By Bill Cooper
Every experienced bass fisherman will tell you that the explosive strike of a big bass on a topwater bait is the ultimate thrill in bass fishing. For decades, anglers have been throwing Zara Spooks to acquire those much desired topwater explosions.
The cigar-shaped Zara Spook is among the easiest lures to use for bass fishing. Additionally, it has evolved from the original wooden baits into a complete line of plastic lures in a wide variety of colors and sizes. They come with or without rattles. This extensive expansion of the Spook happened for one reason: bass fishermen developed confidence in them. You should, too.
If you toss a Spook out and retrieve it with a steady wind of the handle, it will do absolutely nothing. The lure comes alive with action provided by the angler. The most common and productive action is the bob and weave, better known as “walking the dog” in bass-fishing circles.
The walk the dog action is obtained by utilizing the rod, not the reel. Additionally, the Spook is retrieved with a loose line. Once the cast is made, raise your rod tip from 9 o’clock to 10 o’clock. This will provide the initial slack needed to begin the motion. Without reeling, drop your rod tip back to the 9 o’clock position and snap it back to the 10 and12 o’clock position. The bait will dart to one side or the other, perfectly imitating a wounded or dying bait fish. Next, drop your rod tip and take up just a little bit of slack and repeat the same motion. The Spook will then dart in the opposite direction.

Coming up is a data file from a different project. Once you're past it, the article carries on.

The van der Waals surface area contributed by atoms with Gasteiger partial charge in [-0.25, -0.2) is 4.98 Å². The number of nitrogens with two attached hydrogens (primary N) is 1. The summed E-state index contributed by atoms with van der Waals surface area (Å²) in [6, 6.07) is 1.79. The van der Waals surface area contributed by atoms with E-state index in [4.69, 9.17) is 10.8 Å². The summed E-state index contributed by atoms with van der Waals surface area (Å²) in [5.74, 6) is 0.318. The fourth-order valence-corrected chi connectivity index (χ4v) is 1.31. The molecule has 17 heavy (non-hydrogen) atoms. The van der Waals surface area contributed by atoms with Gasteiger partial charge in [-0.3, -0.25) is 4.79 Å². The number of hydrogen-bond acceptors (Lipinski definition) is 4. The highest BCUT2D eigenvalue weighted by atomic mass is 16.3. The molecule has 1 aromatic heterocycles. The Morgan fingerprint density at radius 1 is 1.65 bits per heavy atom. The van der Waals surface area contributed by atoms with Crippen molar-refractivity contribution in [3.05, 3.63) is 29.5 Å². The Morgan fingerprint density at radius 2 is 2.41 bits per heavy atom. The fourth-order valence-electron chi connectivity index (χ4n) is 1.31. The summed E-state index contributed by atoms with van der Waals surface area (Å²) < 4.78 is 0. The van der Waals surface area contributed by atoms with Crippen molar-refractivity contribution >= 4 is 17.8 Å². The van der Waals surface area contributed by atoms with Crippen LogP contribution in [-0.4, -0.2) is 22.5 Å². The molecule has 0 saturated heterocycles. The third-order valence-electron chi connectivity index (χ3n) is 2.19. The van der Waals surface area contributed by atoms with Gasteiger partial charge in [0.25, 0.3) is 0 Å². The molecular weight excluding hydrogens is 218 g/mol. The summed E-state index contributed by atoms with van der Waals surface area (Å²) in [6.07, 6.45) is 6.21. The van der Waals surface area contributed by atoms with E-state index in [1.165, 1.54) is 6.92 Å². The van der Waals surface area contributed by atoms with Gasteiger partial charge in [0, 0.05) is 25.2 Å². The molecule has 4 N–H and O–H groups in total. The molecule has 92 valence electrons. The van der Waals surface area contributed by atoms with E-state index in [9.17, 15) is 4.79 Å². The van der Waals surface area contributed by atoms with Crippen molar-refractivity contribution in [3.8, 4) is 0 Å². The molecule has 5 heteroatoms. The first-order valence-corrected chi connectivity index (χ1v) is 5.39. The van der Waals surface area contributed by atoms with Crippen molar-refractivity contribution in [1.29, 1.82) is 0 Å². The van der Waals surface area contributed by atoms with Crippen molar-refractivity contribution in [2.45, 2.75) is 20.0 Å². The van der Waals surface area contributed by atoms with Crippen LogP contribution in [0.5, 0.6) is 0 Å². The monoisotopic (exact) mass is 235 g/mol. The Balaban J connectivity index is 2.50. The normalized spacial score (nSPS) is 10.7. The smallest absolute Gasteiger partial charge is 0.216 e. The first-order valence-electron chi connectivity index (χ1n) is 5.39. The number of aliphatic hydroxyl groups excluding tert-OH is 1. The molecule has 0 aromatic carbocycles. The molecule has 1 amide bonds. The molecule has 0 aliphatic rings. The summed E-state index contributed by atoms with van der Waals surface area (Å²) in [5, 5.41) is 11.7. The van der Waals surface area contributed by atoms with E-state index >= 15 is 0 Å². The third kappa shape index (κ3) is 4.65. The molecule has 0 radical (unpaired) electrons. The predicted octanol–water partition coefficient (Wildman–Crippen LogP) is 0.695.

Variations may be used to cause the Spook to make very tight darting movements, or long slow gliding movements. Short, quick snaps will produce a tight weave. This technique is deadly on bass holding tight to cover.
Leaving more slack line will cause the Spook to glide farther, often fooling bass into thinking that the wounded bait fish is escaping. In this case, strikes can be jolting.
When tossing a spook close to cover, occasionally allow it to sit motionless for 30 or 40 seconds. Then twitch it slightly. The original “plop” of the lure will often attract bass from long distances. When the bait moves, they will clobber it.
Almost any rod/reel combo will work for casting Spooks. However, always use monofilament line. A heavy line that sinks rapidly will keep the Spook from handling properly.
Far too many bass anglers fish topwaters only early or late in the day, or only during the hot summer months when fish metabolism is high. Both situations are grave mistakes. Spooks summon bass from great distances. I’ve caught bass on Spooks at every hour on the clock.
And if you really want to Spook the bass, throw them to spawning bass on the nest. If you miss, have your buddy prepared to toss a YUM Dinger as a follow up. The action is truly amazing.